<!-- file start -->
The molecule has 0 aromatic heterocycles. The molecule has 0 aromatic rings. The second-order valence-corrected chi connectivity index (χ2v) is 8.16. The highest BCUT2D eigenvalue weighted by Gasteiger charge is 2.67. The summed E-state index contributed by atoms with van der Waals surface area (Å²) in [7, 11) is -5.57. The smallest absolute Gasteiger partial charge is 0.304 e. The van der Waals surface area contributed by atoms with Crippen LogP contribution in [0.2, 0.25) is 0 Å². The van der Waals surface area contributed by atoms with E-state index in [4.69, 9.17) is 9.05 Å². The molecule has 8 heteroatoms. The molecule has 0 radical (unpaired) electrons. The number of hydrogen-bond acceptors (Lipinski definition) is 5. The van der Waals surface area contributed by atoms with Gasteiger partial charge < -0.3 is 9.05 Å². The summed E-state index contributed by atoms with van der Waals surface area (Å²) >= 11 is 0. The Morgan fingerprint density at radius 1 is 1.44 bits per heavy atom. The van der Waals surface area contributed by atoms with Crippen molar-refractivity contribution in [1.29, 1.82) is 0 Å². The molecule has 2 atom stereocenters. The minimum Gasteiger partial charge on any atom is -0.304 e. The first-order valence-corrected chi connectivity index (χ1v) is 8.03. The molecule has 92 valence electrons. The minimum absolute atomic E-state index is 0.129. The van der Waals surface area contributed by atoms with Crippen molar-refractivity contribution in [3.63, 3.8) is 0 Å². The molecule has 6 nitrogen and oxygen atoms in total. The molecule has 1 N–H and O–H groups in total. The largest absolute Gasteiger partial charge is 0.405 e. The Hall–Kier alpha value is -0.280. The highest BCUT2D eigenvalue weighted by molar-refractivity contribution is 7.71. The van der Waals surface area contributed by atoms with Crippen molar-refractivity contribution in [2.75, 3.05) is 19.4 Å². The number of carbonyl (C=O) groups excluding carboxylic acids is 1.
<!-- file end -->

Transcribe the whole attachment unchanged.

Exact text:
The molecule has 0 aromatic heterocycles. The molecule has 0 aromatic rings. The second-order valence-corrected chi connectivity index (χ2v) is 8.16. The highest BCUT2D eigenvalue weighted by Gasteiger charge is 2.67. The summed E-state index contributed by atoms with van der Waals surface area (Å²) in [7, 11) is -5.57. The smallest absolute Gasteiger partial charge is 0.304 e. The van der Waals surface area contributed by atoms with Crippen LogP contribution in [0.2, 0.25) is 0 Å². The van der Waals surface area contributed by atoms with E-state index in [4.69, 9.17) is 9.05 Å². The molecule has 8 heteroatoms. The molecule has 0 radical (unpaired) electrons. The number of hydrogen-bond acceptors (Lipinski definition) is 5. The van der Waals surface area contributed by atoms with Gasteiger partial charge < -0.3 is 9.05 Å². The summed E-state index contributed by atoms with van der Waals surface area (Å²) >= 11 is 0. The Morgan fingerprint density at radius 1 is 1.44 bits per heavy atom. The van der Waals surface area contributed by atoms with Crippen molar-refractivity contribution in [1.29, 1.82) is 0 Å². The molecule has 2 atom stereocenters. The minimum Gasteiger partial charge on any atom is -0.304 e. The first-order valence-corrected chi connectivity index (χ1v) is 8.03. The molecule has 92 valence electrons. The minimum absolute atomic E-state index is 0.129. The van der Waals surface area contributed by atoms with Crippen molar-refractivity contribution in [3.63, 3.8) is 0 Å². The molecule has 6 nitrogen and oxygen atoms in total. The molecule has 1 N–H and O–H groups in total. The largest absolute Gasteiger partial charge is 0.405 e. The Hall–Kier alpha value is -0.280. The highest BCUT2D eigenvalue weighted by molar-refractivity contribution is 7.71. The van der Waals surface area contributed by atoms with Crippen molar-refractivity contribution in [2.75, 3.05) is 19.4 Å². The number of carbonyl (C=O) groups excluding carboxylic acids is 1.